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Translator of 'No Friend but the Mountains' to visit Detroit's Pages Bookshop | Arts & Culture - Detroit Metro Times

In 2013, Kurdish journalist Behrouz Boochani fled Iran to seek asylum on Australia’s Christmas Island, where he was illegally detained at a detention center on Manus Island in Papua New Guinea by Jerilyn Jordan, Detroit Metro Times.

Photo: Courtesy of Pages BookshopDuring his four-year detainment (he would be forced to remain on the island until 2019, ever after the center closed in 2016), Boochani documented the inhumane treatment and torture of asylum seekers under the neglect of the Australian government by using WhatsApp.
The texts were then sent to Moones Mansoubi, who reformatted them as PDFs to be translated from Farsi to English by translator Omid Tofighian, resulting in Boochani’s award-winning 2018 memoir, No Friend but the Mountains... 

Event begins at 6 p.m. on Friday, Jan. 24, at Pages Bookshop; 19560 Grand River Ave., Detroit; 313-473-7342; pagesbkshop.com. Event is free.
Read more...

Source: Detroit Metro Times

Sunday Reading: Critics on the Classics | Books & Culture - The New Yorker

From The New Yorker’s archive: original reviews of literary masterworks as they made their first impressions on the world, recommends Erin Overbey, the archive editor of newyorker.com.

Photo: Glenn Harper / Alamy“ ‘Nineteen Eighty-Four’ is a profound, terrifying, and wholly fascinating book.” That was how the critic Lionel Trilling characterized George Orwell’s classic dystopian tale when it was originally published, in 1949. With the passage of time, even the most groundbreaking works of literature can grow familiar. One way to recapture our sense of wonder is to look back at the first impressions these books made on the world.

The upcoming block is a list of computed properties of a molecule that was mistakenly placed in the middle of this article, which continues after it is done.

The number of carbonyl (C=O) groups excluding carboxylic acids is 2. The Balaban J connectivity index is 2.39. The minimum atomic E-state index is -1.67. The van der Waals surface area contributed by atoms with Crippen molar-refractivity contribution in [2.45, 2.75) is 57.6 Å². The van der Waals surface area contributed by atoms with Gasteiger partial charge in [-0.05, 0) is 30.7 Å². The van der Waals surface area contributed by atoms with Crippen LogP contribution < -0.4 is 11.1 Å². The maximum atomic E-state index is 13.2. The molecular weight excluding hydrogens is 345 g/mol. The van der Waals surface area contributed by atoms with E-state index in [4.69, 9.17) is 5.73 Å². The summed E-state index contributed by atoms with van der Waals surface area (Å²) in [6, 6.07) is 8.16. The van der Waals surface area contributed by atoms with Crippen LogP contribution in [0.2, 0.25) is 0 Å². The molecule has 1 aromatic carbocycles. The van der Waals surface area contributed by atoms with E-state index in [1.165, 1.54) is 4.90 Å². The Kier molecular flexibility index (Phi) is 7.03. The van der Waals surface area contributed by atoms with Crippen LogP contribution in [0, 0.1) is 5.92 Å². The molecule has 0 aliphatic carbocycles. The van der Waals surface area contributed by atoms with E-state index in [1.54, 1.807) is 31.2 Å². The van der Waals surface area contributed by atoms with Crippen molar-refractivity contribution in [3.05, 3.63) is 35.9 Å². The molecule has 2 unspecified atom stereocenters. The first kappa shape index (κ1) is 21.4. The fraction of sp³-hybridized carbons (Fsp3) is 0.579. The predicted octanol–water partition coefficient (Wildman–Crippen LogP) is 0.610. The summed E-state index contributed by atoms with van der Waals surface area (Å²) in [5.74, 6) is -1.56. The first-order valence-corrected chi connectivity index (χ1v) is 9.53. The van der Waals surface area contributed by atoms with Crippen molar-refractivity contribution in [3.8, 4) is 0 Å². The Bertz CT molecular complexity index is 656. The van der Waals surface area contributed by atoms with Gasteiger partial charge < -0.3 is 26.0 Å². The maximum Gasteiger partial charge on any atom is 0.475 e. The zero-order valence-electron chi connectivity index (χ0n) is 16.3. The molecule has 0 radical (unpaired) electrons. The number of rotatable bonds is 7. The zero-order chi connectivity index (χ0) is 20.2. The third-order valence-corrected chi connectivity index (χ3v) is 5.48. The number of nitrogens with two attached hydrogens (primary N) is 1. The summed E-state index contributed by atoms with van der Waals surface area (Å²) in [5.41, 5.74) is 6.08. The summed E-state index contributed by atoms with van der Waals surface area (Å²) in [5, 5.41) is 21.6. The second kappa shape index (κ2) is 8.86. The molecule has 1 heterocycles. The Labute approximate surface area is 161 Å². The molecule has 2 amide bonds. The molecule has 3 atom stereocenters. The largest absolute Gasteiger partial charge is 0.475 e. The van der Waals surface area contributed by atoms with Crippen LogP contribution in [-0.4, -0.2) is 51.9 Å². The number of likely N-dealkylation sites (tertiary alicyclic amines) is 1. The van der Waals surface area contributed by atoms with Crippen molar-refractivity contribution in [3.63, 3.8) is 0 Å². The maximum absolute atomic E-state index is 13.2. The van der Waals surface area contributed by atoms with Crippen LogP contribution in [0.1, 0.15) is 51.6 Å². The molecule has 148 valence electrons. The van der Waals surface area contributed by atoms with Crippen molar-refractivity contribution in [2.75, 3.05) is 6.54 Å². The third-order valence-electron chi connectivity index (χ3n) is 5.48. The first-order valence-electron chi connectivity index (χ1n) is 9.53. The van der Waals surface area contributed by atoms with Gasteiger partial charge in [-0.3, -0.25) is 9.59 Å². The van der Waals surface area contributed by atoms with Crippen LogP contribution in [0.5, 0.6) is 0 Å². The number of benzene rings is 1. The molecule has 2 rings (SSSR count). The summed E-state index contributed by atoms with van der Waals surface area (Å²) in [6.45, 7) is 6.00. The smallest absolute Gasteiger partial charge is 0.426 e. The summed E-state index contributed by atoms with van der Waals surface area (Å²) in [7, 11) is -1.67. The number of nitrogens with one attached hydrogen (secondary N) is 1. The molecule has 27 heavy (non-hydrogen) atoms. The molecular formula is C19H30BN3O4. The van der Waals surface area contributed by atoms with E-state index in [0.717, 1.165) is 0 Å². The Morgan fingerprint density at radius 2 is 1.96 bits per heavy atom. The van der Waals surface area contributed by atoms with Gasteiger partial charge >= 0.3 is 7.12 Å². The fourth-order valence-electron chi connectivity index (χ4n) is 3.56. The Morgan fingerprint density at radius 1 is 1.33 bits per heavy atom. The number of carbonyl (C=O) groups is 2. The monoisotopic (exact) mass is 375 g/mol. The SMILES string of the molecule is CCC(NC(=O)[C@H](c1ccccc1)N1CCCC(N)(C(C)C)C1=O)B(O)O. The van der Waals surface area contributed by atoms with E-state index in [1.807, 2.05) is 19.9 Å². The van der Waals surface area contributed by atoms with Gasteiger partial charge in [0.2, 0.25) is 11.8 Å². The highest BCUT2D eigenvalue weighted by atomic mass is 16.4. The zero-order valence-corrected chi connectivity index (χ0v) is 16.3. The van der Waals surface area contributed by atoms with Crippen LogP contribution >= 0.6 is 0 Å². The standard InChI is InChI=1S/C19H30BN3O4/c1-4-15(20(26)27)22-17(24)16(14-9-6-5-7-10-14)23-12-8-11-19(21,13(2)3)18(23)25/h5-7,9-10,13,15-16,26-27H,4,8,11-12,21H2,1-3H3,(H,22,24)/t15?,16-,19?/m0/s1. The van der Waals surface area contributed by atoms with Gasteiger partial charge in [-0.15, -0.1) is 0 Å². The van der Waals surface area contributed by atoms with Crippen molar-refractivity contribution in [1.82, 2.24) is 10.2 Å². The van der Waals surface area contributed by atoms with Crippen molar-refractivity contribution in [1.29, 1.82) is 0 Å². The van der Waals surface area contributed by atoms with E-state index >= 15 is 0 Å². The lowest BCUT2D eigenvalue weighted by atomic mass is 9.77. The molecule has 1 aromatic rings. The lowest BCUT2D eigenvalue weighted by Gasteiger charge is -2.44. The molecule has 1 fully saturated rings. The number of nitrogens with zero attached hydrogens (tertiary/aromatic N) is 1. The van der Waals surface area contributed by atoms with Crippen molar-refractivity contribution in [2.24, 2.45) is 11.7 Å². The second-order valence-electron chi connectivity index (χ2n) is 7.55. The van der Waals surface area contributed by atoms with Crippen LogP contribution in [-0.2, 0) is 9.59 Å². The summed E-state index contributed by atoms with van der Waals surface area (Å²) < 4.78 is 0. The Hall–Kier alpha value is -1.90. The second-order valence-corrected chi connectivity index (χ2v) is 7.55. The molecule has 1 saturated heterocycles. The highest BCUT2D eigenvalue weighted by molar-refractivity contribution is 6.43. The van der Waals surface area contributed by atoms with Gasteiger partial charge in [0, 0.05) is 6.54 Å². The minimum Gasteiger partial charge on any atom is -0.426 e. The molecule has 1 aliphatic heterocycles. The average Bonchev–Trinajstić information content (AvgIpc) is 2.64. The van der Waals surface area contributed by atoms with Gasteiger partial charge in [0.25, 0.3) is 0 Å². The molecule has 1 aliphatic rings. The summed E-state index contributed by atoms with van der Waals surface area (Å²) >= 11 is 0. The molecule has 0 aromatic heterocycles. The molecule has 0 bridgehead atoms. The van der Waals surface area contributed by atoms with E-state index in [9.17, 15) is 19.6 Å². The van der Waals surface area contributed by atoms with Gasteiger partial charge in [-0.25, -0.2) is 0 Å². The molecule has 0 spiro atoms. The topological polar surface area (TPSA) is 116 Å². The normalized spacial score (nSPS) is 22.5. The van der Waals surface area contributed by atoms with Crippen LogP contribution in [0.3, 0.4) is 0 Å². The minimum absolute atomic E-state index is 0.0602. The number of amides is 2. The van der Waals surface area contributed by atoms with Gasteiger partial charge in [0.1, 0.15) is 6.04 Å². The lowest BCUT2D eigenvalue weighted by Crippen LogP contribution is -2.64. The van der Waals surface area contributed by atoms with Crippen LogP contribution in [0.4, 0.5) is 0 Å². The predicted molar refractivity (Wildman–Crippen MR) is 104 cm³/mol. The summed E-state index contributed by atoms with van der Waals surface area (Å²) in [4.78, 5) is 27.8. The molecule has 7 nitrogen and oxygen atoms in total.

This week, we’re bringing you a selection of original reviews of classic literature. 
Read more...

Source: The New Yorker

Introducing our 10 best debut novelists of 2020 | Books - The Guardian

All first-time authors dream of becoming bestsellers by The Guardian.

From left: Jessica Moor, Paul Mendez (top), Elaine Feeney, Abi Daré (top), Beth Morrey, Stephanie Scott, Naoise Dolan (top), Douglas Stuart, Deepa Anappara, Louise Hare.  
’s past picks have included Sally Rooney and Jessie Burton – who among this year’s crop will make it big?

Spring is a time for new beginnings in the books world, especially when it comes to fiction – not so much for established authors, who tend to unveil their new work in the autumn, as for fiction debutants hoping to become the next Sally Rooney or Jessie Burton.
 
For the seventh year running the Observer New Review has chosen a select group of first-time British novelists we believe will make their mark. Our selection procedure was rigorous, with all eligible novels being scrutinised for readability and literary merit by a handful of editors on the New Review. And the class of 2020 looks particularly promising. Among those who made the grade were a poet, a journalist, a former teacher and an actor. The subjects they take on range from modern love in Hong Kong, child kidnapping in India and the Japanese marriage breakup industry to life inside Glasgow’s gangland and murder in a women’s refuge.

What makes us so sure these new writers will stand out from the crowd? 
Read more...

Source: The Guardian

14 Great Books for Anyone Who Wants Get Ahead in Life | Lead - Inc.

The highest achieving people you know are probably readers. Here are the titles they might just have on their nightstand by Christina DesMarais, Inc.com contributor.

Photo: Getty ImagesThe highest achieving people you know don't sit around watching TV in their free time. They work hard at continually sharpening themselves, and one of the most common ways of doing it is by ingesting the wisdom of others. Here are more than a dozen books to check out, according to executives and founders who say these titles made a real difference in their perspectives.
Read more...

Source: Inc.

Canadian mathematician says numeracy leads to a better society | Books - Canada.com

It’s more than two decades since Canadian mathematician and playwright John Mighton found himself playing a small role in the film, Good Will Hunting, as Postmedia News, canada.com reports.

John Mighton
Photo: Chris Chapman    What he didn’t expect when he took on the job was that he would end up making a vital contribution to a screenplay that would go on to win an Oscar for its writers, Ben Affleck and Matt Damon.